The ID.3 débuts at the IAA in Frankfurt, marking the beginning of a new era for the brand, for the Group and for e-mobility as a whole.
“For Volkswagen, the ID.3 is much more than just a new model.” This is how the CEO of Volkswagen Group, Herbert Diess, described the unveiling of the Wolfsburg-based manufacturer’s latest vehicle.
A historic moment
The launch of the ID.3, scheduled for mid 2020, will be a turning point for Volkswagen, comparable with the launch of the Beetle, and more recently the Golf. The first electric vehicle based on the modular MEB platform has incredible potential: its characteristics will help electric vehicles to escape from the niche they have been confined to until now, making them accessible to a greater number of people and thus driving the spread of what is, to all effects, a new concept of mobility.
Designed as an electric vehicle from the ground up, on a platform developed specifically for this drive type, with a range of up to 550 km and with provision for 125 kW charging, the Volkswagen ID.3 will go on sale at a base price of below 30,000 Euros. Fully connected and equipped with genuinely cutting-edge technological solutions – for example, the augmented-reality head-up display – it will lead the way for the other members of the ID. family and further models from other Group brands, such as SEAT and ŠKODA, which will soon follow. But, above all, it will be the first vehicle which is completely carbon neutral as it comes off the production line. Only clean energy will be used to manufacture the battery cells and the vehicles themselves, and at the end of their lives the batteries will be reused or recycled. Emissions which cannot be avoided will be offset by investing in environmental protection projects. The first of these was started up recently in the rainforests of Borneo.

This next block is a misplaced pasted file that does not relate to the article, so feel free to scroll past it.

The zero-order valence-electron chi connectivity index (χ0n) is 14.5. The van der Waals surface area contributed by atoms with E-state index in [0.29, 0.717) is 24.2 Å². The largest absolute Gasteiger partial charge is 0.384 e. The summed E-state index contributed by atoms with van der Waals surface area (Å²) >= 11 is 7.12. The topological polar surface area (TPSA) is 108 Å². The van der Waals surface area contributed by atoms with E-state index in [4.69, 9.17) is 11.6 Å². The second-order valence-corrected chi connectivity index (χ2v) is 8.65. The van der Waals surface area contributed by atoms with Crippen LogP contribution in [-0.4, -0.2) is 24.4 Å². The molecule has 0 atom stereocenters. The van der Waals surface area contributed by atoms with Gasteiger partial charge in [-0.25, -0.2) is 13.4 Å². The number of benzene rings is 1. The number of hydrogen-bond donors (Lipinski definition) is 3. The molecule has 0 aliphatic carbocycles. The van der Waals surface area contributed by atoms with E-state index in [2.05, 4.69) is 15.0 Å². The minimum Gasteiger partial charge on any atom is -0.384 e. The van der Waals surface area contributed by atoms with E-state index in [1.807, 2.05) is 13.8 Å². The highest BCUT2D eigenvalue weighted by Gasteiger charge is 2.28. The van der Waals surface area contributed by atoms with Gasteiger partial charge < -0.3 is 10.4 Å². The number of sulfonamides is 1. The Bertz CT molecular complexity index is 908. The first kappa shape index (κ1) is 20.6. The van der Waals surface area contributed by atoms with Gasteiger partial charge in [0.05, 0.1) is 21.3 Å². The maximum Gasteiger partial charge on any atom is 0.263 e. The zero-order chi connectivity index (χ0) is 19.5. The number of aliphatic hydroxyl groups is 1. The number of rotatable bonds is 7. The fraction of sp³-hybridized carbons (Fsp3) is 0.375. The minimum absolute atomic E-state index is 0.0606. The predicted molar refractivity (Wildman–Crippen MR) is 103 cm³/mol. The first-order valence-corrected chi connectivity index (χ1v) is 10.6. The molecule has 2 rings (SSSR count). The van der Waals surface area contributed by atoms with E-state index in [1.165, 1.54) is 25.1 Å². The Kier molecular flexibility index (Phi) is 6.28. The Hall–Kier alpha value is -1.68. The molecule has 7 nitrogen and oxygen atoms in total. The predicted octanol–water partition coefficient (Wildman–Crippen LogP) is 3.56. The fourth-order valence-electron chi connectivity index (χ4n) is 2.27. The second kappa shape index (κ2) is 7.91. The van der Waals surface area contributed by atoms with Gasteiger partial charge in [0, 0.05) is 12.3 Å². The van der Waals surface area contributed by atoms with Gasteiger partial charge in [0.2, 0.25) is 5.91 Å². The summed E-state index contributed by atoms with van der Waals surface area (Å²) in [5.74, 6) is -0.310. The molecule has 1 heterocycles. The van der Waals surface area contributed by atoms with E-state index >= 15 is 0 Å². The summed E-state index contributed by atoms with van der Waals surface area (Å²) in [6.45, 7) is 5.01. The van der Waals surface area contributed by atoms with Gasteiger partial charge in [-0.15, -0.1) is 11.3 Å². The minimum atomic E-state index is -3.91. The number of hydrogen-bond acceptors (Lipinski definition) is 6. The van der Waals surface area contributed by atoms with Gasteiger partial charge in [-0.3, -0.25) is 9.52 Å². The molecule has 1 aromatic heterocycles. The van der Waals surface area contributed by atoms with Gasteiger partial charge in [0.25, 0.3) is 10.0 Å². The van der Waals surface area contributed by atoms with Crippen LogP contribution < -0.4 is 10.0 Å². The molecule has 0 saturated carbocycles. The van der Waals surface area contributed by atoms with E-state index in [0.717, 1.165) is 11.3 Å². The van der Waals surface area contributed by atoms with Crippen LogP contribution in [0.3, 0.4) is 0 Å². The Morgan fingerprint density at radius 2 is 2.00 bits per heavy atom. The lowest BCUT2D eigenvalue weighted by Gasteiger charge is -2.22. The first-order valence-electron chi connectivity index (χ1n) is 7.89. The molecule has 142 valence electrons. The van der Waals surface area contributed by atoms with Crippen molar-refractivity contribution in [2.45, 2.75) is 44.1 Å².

The primary goal of the Volkswagen Group is, indeed, to become completely carbon neutral by 2050, in line with the targets set out by the Paris Climate Agreement – and to do so, it has launched a comprehensive decarbonisation program, which takes into account not only car production, but also all the other aspects of its business.
The electric vehicle as the most efficient solution
Electric mobility is the best and most efficient way to reduce CO2 emissions in a sustainable manner and therefore reach the target: over a life cycle of 200,000 km, an electric car generates around half the CO2 emissions of an ICE car, as long as it is powered with green electricity. It is precisely for this reason that it is essential to abandon fossil fuels and increase the percentage of renewables in the energy mix to ever-greater levels: this is the only way that e-mobility makes sense.
Industry, politics and society
The spread of electric mobility can only be the result of combined work by car manufacturers, the political forces governing countries, and individual citizens, who must however be placed in the position of choosing an electric vehicle. In his speech in Frankfurt, the Volkswagen Group’s CEO, Herbert Diess, identified four areas of improvement to meet this goal. The first is the optimisation of energy availability, without wastage – and from this point of view, V2G (vehicle-to-grid) could be decisive; the second is the creation of an adequate charging infrastructure; the third is the need to keep purchase and operating costs down, partly thanks to the introduction of appropriate government incentives; finally, the fourth is a taxation system which makes the advantages to electric car owners clear.
“The car has a great future ahead of it: it will be ever cleaner and safer,” Diess concluded. “At the same time, it will continue to satisfy needs which are always relevant and current: self determination, freedom and technological progress.”